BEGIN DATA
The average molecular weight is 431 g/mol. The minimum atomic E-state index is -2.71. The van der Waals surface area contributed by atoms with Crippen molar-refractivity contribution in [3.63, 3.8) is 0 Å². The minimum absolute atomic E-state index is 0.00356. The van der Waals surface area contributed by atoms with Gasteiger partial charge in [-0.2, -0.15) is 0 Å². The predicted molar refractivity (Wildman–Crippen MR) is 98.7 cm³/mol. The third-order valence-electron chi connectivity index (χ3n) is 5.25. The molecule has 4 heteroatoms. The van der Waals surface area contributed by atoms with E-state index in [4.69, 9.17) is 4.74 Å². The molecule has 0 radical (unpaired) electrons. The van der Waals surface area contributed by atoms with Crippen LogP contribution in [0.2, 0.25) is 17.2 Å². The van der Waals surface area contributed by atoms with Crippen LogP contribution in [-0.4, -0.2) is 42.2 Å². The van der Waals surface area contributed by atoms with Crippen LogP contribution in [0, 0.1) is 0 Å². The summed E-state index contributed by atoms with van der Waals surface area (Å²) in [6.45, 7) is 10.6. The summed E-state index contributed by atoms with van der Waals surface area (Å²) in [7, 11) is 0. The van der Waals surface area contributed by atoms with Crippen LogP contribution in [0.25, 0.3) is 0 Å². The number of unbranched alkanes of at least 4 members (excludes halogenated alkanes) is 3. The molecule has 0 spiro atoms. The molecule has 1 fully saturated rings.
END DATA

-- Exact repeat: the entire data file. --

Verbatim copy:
The average molecular weight is 431 g/mol. The minimum atomic E-state index is -2.71. The van der Waals surface area contributed by atoms with Crippen molar-refractivity contribution in [3.63, 3.8) is 0 Å². The minimum absolute atomic E-state index is 0.00356. The van der Waals surface area contributed by atoms with Gasteiger partial charge in [-0.2, -0.15) is 0 Å². The predicted molar refractivity (Wildman–Crippen MR) is 98.7 cm³/mol. The third-order valence-electron chi connectivity index (χ3n) is 5.25. The molecule has 4 heteroatoms. The van der Waals surface area contributed by atoms with E-state index in [4.69, 9.17) is 4.74 Å². The molecule has 0 radical (unpaired) electrons. The van der Waals surface area contributed by atoms with Crippen LogP contribution in [0.2, 0.25) is 17.2 Å². The van der Waals surface area contributed by atoms with Crippen LogP contribution in [-0.4, -0.2) is 42.2 Å². The van der Waals surface area contributed by atoms with Crippen LogP contribution in [0, 0.1) is 0 Å². The summed E-state index contributed by atoms with van der Waals surface area (Å²) in [6.45, 7) is 10.6. The summed E-state index contributed by atoms with van der Waals surface area (Å²) in [7, 11) is 0. The van der Waals surface area contributed by atoms with Crippen LogP contribution in [0.25, 0.3) is 0 Å². The number of unbranched alkanes of at least 4 members (excludes halogenated alkanes) is 3. The molecule has 0 spiro atoms. The molecule has 1 fully saturated rings.